My daughter has never had a particularly big appetite. Neither have I, so we had that in common. I understand eating small amounts of food several times a day and having what other people consider incredible portion control. What I don’t understand is my 3-year-old’s new penchant for fasting. Like, straight up choosing not to eat. It pains me, and I get the feeling that she knows this.
I’ve had lots of friends whose moms clearly didn’t do their job in the “develop a healthy relationship with food” department. I don’t want my daughter to be like them in that way so I, and my husband, have taken a relatively relaxed stance when it comes to eating. Things started out fantastically well when our girl was a baby. First solids were a joy, even after we discovered her intolerance for dairy, soy and eggs the hard way (i.e. hives and vomiting – enough to permanently scar any child).
Much to everyone’s elation, the intolerance proved to be temporary and by 20 months she was eating yogurt and scrambled eggs like a champ. Whenever we went out to eat, she’d willingly try anything on her plate, or on mine, of course. She became particularly fond of Japanese and Thai food, but Indian was her favorite. My husband and I sat there thinking we were raising an adventurous little eater with a charmingly refined palate.
But the self-congratulating ended around her third birthday. Negotiations to take three more bites of chicken turned into pleas (on my part) to at least start with one bite just to see if she likes it. The old go-tos like clementines, toast and fake chicken nuggets started failing me. And then, the unimaginable happened: our daughter told me she doesn’t like Crazy Bugs macaroni and cheese anymore.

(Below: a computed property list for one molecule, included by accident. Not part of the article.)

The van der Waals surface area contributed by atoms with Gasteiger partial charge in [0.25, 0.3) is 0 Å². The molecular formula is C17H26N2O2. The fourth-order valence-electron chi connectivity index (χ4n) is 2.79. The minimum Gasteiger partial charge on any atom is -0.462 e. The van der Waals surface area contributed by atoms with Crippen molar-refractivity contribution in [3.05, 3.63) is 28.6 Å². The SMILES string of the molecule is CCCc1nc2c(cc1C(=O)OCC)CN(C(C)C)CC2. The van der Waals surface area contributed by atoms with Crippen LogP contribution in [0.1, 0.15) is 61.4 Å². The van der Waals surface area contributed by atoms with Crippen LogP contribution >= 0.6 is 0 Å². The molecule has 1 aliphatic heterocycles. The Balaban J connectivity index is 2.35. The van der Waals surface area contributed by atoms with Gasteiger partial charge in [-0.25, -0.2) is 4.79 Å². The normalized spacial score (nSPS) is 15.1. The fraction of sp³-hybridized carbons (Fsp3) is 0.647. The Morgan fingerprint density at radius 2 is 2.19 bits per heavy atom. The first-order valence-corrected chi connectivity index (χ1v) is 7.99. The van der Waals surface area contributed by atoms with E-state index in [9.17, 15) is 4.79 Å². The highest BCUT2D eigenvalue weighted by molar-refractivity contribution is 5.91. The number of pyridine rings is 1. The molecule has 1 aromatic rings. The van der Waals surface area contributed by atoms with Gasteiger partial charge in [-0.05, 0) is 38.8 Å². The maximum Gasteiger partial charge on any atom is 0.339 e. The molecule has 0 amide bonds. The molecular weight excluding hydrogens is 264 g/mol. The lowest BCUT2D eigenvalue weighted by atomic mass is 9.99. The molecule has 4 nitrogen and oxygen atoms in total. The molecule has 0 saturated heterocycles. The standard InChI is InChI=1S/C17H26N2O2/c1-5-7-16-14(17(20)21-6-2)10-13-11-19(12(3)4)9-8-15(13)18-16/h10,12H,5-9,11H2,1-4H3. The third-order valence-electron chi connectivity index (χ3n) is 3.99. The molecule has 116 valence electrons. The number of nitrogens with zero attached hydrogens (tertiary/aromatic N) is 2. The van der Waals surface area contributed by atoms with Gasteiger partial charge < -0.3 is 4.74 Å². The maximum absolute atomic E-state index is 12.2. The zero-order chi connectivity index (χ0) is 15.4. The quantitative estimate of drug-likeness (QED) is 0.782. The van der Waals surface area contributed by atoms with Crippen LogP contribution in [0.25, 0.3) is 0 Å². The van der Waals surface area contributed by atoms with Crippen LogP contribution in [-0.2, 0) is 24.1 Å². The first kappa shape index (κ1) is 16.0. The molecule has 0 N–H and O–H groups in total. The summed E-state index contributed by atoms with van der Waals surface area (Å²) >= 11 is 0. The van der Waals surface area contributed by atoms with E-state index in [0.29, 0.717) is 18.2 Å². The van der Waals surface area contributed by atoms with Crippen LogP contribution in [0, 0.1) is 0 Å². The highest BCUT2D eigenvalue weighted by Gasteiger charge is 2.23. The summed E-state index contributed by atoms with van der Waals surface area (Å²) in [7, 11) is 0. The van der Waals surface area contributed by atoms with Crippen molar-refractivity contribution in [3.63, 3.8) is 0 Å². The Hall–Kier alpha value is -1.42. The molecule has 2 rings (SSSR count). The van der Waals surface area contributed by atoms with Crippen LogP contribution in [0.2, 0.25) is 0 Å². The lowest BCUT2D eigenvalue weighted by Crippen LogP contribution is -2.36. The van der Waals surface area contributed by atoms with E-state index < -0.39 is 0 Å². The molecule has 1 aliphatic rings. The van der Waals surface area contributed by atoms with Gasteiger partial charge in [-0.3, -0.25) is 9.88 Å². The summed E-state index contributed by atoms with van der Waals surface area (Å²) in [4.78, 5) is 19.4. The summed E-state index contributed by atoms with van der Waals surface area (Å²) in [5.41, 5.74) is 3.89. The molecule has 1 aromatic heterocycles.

The mac-n-cheese refusal was my first hint that there might be something more going on than the typical “toddler refuses to eat vegetables” scenario. At the risk of sounding just a touch paranoid, I think my daughter knows that she has the upper hand in this situation. When she tells me that she doesn’t like food anymore, there’s a certain look in her eyes that says, “I’m asserting my new-found personal power. I understand how badly you want me to eat and that is why I will refuse.” [tagbox tag="baby food"]
As a woman who has vowed to improve my own assertiveness for years now, I want my daughter to feel empowered. But not now! Not over food! Now when refusing to do as I ask could have a direct impact on her health and well-being! Damn it, how did we get here?
So what’s a concerned mom to do? I’ve tried the old reverse psychology route, which sounds something like this:
ME: Lio, it’s time to eat.
LIO: I’m not going to eat, Mommy.
ME: Okay. That’s fine.
Total fail. She’ll simply continue on with whatever it was she was doing before I spoke. She’s not obstinate, per se, but she sure is stubborn. I’ll spend several minutes running through a list of reasonable meal or snack options, all of which she dismisses without pause. Finally, I felt forced to actually prepare whatever she asked for, even if it meant pancakes for dinner, just so she’d eat something. The second hint that I was unknowingly engaged in a power struggle of sorts came just a few days ago when Lio started refusing the very meal she had just requested.
I hear you out there, you moms who believe a child should eat what you put in front of them or don’t eat at all. I understand where you’re coming from. But how many meals would you allow your child to skip? I’ve always believed that kids are ruled by their bodies and will eat when they are hungry, but I’m really doubting that these days. And I’m worried.
A call to our pediatrician is the next step, but I’d also like to hear what you all have to say. I’ll thank you in advance for you motherly wisdom. And feel free to commiserate if you’re fighting a similar battle with your toddler. I have to believe I’m not the only one…